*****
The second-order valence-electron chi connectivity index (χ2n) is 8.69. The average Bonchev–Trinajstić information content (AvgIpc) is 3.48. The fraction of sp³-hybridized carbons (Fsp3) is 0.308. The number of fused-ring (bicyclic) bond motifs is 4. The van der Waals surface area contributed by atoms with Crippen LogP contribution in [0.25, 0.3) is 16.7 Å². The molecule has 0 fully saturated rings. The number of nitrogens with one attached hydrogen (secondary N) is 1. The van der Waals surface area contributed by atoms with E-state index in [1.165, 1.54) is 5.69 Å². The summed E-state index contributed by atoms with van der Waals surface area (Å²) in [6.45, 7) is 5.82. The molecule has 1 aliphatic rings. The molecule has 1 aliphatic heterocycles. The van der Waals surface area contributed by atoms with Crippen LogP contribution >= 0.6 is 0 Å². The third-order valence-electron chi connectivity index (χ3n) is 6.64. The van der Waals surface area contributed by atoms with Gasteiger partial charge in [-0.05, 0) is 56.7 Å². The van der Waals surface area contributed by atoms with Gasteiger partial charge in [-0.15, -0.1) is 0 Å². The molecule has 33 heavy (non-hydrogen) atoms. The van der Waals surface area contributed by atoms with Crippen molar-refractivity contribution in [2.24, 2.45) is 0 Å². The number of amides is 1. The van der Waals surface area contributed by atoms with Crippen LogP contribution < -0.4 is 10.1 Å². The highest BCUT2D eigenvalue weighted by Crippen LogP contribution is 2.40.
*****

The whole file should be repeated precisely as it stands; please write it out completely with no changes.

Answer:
The second-order valence-electron chi connectivity index (χ2n) is 8.69. The average Bonchev–Trinajstić information content (AvgIpc) is 3.48. The fraction of sp³-hybridized carbons (Fsp3) is 0.308. The number of fused-ring (bicyclic) bond motifs is 4. The van der Waals surface area contributed by atoms with Crippen LogP contribution in [0.25, 0.3) is 16.7 Å². The molecule has 0 fully saturated rings. The number of nitrogens with one attached hydrogen (secondary N) is 1. The van der Waals surface area contributed by atoms with E-state index in [1.165, 1.54) is 5.69 Å². The summed E-state index contributed by atoms with van der Waals surface area (Å²) in [6.45, 7) is 5.82. The molecule has 1 aliphatic rings. The molecule has 1 aliphatic heterocycles. The van der Waals surface area contributed by atoms with Crippen LogP contribution >= 0.6 is 0 Å². The third-order valence-electron chi connectivity index (χ3n) is 6.64. The van der Waals surface area contributed by atoms with Gasteiger partial charge in [-0.05, 0) is 56.7 Å². The van der Waals surface area contributed by atoms with Gasteiger partial charge in [-0.15, -0.1) is 0 Å². The molecule has 33 heavy (non-hydrogen) atoms. The van der Waals surface area contributed by atoms with Crippen molar-refractivity contribution in [2.24, 2.45) is 0 Å². The number of amides is 1. The van der Waals surface area contributed by atoms with Crippen LogP contribution < -0.4 is 10.1 Å². The highest BCUT2D eigenvalue weighted by Crippen LogP contribution is 2.40.